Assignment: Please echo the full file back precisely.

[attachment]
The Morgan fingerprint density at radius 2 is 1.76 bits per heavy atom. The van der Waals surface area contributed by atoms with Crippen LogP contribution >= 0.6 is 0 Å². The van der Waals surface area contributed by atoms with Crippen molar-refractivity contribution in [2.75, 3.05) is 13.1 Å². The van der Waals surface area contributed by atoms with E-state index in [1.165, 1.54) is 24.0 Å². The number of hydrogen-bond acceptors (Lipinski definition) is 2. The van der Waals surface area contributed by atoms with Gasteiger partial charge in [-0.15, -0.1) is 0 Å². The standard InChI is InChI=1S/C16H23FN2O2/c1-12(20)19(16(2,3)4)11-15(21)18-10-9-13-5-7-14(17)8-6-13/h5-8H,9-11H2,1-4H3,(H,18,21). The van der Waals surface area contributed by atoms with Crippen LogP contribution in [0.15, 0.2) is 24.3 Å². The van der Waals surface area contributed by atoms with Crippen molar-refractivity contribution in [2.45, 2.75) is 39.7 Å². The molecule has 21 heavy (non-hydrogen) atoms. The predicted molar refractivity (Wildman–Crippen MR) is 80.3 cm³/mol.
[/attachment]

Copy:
The Morgan fingerprint density at radius 2 is 1.76 bits per heavy atom. The van der Waals surface area contributed by atoms with Crippen LogP contribution >= 0.6 is 0 Å². The van der Waals surface area contributed by atoms with Crippen molar-refractivity contribution in [2.75, 3.05) is 13.1 Å². The van der Waals surface area contributed by atoms with E-state index in [1.165, 1.54) is 24.0 Å². The number of hydrogen-bond acceptors (Lipinski definition) is 2. The van der Waals surface area contributed by atoms with Gasteiger partial charge in [-0.15, -0.1) is 0 Å². The standard InChI is InChI=1S/C16H23FN2O2/c1-12(20)19(16(2,3)4)11-15(21)18-10-9-13-5-7-14(17)8-6-13/h5-8H,9-11H2,1-4H3,(H,18,21). The van der Waals surface area contributed by atoms with Crippen LogP contribution in [0.15, 0.2) is 24.3 Å². The van der Waals surface area contributed by atoms with Crippen molar-refractivity contribution in [2.45, 2.75) is 39.7 Å². The molecule has 21 heavy (non-hydrogen) atoms. The predicted molar refractivity (Wildman–Crippen MR) is 80.3 cm³/mol.